When the Fear Returns


John Last 1The first time I saw a stabbing victim was my second day in prison. I heard screams coming from the hallway, and then an officer came into view, dragging a prisoner by his shirt. The victim was moaning in pain and the officer was asking him who “stuck” him. I stood holding the bars, watching the scene with a kind of detachment that made it surreal. I was terribly frightened.

Over the next 24 years I had a lot of other scary experiences; too many to count. In a way I became used to them, or at least learned to repress the fear. I haven’t experienced much fear since I got out of prison in 2009, not beyond the usual fears of daily life. That changed a few weeks ago though, and it was all because of the teenagers.

I have been doing some teaching work at a high school near where I live in north Georgia. The initial idea was to share communication skills and strategies for resolving conflict more effectively. The kids had issues with various aspects of the school system: attendance, performance, altercations with other students and teachers. The school brought my colleague and me in to help the kids have a better chance of success in school, and perhaps even in life.

I had a lot of ideas about what to teach. I know what works, what connects to people’s basic needs and desires. Not only does it work, it is empowering. Knowing these skills is a way to get what we want, and who isn’t interested in that?  These are skills that everybody wants, or at least I thought they were. Now I am not so sure.

I was in the middle of an extremely interesting (to me at least) exercise about how we respond to conflict. There are basically five different styles, and it pays to know which ones we, and others, are using. This concept can be represented spatially, using two axes. One represents self-interest, and the other represents investment in relationship. As I was sharing this with the kids, they showed their interest in different ways. Some began conversations with their peers, some began to look at their phones, and some lay their heads on the desks and closed their eyes. Things were not going as well as I had hoped.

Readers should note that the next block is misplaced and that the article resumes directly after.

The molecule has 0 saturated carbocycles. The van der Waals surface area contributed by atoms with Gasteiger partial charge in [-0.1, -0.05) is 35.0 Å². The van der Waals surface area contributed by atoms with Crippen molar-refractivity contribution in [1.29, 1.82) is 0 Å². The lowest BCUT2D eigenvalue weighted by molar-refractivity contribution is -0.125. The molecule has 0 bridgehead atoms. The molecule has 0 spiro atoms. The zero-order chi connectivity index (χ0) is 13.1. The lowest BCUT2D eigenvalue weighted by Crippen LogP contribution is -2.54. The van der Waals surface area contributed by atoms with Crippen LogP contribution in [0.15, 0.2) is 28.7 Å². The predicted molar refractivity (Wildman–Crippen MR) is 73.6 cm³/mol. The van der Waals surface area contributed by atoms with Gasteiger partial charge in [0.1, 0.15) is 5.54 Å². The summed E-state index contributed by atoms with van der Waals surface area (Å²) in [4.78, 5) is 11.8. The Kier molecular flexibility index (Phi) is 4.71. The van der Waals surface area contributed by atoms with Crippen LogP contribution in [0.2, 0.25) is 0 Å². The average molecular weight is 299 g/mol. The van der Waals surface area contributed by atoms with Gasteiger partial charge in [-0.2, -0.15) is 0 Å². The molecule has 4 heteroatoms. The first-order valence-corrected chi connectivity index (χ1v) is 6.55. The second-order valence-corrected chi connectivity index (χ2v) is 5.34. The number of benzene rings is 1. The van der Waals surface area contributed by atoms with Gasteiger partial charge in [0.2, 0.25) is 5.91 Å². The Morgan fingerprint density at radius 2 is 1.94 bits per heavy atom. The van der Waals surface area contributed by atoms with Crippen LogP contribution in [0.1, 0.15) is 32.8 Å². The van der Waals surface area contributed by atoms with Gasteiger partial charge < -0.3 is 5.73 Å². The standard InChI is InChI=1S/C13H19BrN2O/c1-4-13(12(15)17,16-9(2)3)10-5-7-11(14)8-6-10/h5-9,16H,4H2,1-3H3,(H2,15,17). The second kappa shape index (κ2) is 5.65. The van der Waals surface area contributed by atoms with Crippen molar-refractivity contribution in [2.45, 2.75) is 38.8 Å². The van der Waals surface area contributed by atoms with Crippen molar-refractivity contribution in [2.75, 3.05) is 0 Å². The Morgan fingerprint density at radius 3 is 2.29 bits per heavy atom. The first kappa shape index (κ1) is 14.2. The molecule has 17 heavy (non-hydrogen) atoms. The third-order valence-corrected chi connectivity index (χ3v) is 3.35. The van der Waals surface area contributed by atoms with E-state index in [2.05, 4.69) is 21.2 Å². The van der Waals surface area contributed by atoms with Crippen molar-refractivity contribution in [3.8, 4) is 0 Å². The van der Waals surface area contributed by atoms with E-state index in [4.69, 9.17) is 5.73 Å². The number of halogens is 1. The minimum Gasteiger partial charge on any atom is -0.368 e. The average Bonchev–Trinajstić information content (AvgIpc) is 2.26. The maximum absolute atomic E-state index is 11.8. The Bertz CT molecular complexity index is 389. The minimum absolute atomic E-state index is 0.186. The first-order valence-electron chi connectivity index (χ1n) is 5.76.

I began to feel afraid. Here I was trying to do the work I feel called to do, wanting to share something that might help these kids to achieve something in life besides unemployment, poverty, and maybe even prison or death, and I was failing miserably. My partner noticed that we had forgotten a handout we wanted to share, so I quickly volunteered to go get them, seizing the opportunity to escape from my increasing fear.

Going to the office and back was about a 10-minute walk, and as I came back down the hill I took the opportunity to calm down and connect with my own intentions. I noticed the tension I was carrying in my body, born of my fear, and I reflected on all of times I had been in really dangerous situations. I have had people threaten to kill me, and knew that they meant it. I reminded myself that I wasn’t in that kind of danger.

Instead it was fear of not connecting with these kids, of what could happen to them without the skills we were offering. It was a fear of not being able to connect with them in a way that would lead them to listen to me. They were good at blocking out adult voices, they do it all day long, and I didn’t want them to do that with me.

By the time I was back at the classroom door I was calm and even energized. I entered, not knowing what would happen, but willing to see. If what we tried worked, then we would keep doing it. If it didn’t, we would stop. The main thing was that we wouldn’t give up on them.

I think this attitude is vital to dealing with young people. If I want to do this work then I have to be ready to adapt my delivery, to try new things, and to engage them where they are in the moment. Too often adults give up on kids who are “difficult.” It is easy to write them off as unable or unwilling to learn and grow, but this just isn’t true. Usually we don’t move forward because we, the adults, don’t know exactly what to do. This isn’t a good enough reason to stop though, and I can’t fool myself into thinking that it is.

As a colleague once told me, “Anything worth doing is worth doing poorly.” If I have to do things poorly before I can do them well, then I will. There’s nothing to be afraid of.

Published by

John Lash

John Lash is the executive director of Georgia Conflict Center in Athens, Ga., where he works to increase the use of restorative justice approaches in the juvenile court, schools, and the community, and teaches conflict management skills in various settings. He is a graduate of the Master in Conflict Management program at Kennesaw State University. He is a regular op-ed contributor to JJIE, where he also assists in website management and content curation.